Although the Food and Drug Administration professes to be “responsible for protecting the public health by assuring the safety, efficacy, and security of human and veterinary drugs, biological products, medical devices, our nationâ€™s food supply, cosmetics, and products that emit radiation,” the reality after 7+ years of Bush administration and industry canoodling is that the FDA is more concerned with private profit than public health. For the pharmaceutical industry in particular, FDA has come to stand for Free to Do Anything. Here’s further evidence of this disturbing trend, as reported by the New York Times:
When federal drug regulators approve a medicine for sale, they limit how drug makers sell it. A drug approved to treat only breast cancer cannot be marketed for lung cancer even if some studies suggest that the medicine may save lung patients.
But the Food and Drug Administration proposed guidelines Friday that would change this, and advocates on both sides of the issue say that lives are at stake.
The rules would allow drug and device makers to provide doctors with copies of medical journal articles that discuss product uses that have not been vetted or approved by the F.D.A. The rules also say that drug companies do not have to promise to adequately test the unapproved use discussed in the article.
Advocates of the rule say the F.D.A. is so slow in assessing drug and device benefits that companies need to be able to hand out medical journal articles so that doctors can learn immediately about life-saving uses.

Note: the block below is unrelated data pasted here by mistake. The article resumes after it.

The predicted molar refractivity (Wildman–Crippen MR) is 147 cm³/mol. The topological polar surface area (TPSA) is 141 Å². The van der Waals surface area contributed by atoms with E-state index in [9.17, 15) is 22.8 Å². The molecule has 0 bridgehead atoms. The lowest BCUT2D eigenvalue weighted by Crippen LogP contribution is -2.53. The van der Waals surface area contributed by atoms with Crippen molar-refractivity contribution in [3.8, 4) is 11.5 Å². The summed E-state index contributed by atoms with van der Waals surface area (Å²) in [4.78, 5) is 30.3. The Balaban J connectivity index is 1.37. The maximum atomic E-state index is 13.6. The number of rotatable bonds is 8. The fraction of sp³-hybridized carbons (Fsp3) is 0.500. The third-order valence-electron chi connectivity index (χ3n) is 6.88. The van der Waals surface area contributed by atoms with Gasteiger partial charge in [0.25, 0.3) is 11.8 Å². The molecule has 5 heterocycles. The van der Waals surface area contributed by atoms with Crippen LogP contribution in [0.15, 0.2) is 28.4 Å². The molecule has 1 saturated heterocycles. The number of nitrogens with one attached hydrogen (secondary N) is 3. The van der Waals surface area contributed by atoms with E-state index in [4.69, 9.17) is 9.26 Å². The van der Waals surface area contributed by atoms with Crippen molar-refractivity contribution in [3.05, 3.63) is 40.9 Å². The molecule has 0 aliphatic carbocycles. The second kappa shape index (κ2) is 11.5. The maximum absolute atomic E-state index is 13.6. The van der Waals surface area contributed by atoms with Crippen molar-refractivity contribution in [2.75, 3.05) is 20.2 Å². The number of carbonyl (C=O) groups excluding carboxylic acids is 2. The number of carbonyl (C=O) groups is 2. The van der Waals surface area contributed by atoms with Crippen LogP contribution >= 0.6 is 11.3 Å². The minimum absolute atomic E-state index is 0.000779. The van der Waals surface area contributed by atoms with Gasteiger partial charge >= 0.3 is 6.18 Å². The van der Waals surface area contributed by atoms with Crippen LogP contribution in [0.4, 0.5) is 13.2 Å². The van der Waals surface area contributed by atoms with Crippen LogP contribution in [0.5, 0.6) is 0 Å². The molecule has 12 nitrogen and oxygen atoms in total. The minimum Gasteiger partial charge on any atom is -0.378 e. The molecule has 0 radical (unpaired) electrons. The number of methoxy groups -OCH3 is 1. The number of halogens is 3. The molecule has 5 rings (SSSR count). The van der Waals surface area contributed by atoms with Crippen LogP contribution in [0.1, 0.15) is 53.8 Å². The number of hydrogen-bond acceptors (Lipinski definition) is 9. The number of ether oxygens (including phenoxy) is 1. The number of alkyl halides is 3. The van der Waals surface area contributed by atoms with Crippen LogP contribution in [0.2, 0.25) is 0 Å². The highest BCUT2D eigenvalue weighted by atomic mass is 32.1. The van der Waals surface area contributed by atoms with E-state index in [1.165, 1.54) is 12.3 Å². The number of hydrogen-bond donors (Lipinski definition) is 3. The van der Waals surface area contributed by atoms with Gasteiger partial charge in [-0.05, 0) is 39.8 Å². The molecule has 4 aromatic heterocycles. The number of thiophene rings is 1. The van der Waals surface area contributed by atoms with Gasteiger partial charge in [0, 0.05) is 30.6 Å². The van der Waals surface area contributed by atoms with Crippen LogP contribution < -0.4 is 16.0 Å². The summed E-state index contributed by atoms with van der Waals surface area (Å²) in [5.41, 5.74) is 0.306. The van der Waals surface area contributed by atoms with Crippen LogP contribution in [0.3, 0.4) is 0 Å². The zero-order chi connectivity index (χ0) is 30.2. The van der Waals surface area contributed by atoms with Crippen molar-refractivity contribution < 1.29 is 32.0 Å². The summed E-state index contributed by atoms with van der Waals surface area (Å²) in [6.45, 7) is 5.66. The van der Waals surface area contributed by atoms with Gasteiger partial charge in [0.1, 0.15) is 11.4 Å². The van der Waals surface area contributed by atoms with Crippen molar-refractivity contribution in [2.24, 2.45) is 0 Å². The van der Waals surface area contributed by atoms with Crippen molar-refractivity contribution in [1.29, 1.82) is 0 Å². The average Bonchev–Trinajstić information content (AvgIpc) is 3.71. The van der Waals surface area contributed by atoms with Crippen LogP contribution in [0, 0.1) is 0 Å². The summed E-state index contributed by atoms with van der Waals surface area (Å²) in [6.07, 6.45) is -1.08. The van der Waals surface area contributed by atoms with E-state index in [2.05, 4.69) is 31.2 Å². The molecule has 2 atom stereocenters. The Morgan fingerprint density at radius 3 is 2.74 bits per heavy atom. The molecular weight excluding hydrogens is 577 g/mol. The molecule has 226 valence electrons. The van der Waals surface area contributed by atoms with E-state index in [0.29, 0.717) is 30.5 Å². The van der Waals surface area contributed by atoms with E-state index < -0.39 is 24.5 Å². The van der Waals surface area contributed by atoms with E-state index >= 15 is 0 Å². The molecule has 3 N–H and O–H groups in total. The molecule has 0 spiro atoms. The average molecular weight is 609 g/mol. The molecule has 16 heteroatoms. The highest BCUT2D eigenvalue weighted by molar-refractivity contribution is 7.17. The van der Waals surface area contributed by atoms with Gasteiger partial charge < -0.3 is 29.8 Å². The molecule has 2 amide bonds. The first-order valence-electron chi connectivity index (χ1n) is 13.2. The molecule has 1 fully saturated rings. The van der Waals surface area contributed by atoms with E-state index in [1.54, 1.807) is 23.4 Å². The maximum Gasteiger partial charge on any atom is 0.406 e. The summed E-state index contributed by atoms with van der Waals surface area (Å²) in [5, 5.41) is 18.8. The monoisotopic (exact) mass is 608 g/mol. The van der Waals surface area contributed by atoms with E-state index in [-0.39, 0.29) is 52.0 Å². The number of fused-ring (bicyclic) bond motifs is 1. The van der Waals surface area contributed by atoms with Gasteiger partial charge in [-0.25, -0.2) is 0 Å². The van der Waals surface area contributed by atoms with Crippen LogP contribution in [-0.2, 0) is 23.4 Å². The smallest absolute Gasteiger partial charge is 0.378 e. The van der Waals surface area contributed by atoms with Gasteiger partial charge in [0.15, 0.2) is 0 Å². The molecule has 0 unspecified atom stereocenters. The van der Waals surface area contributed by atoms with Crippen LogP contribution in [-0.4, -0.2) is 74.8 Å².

â€œThe consequence of rapid disclosure of these benefits could be measured in lives,â€? said Dr. Scott Gottlieb, a former F.D.A. deputy commissioner.
Ken Johnson, senior vice president for the Pharmaceutical Research and Manufacturers of America, said that â€œjournal articles can offer physicians valuable insight that helps them make informed decisions regarding appropriate medical treatments for their patients.â€?
But critics of the proposal say that drug and device companies have a long history of promoting unapproved drug and device uses that later proved dangerous and that allowing companies to talk about such unapproved uses removes incentives for companies to research adequately whether the new use is actually beneficial.
â€œPeople will die if they are getting drugs that donâ€™t have clear evidence that the benefits outweigh the risks,â€? said Dr. Sidney Wolfe, director of Public Citizenâ€™s health research group.
Representative Henry Waxman, Democrat of California, said the proposed rule â€œcaters to the industryâ€™s desire to market their products without adequate testing or review.â€? [full text]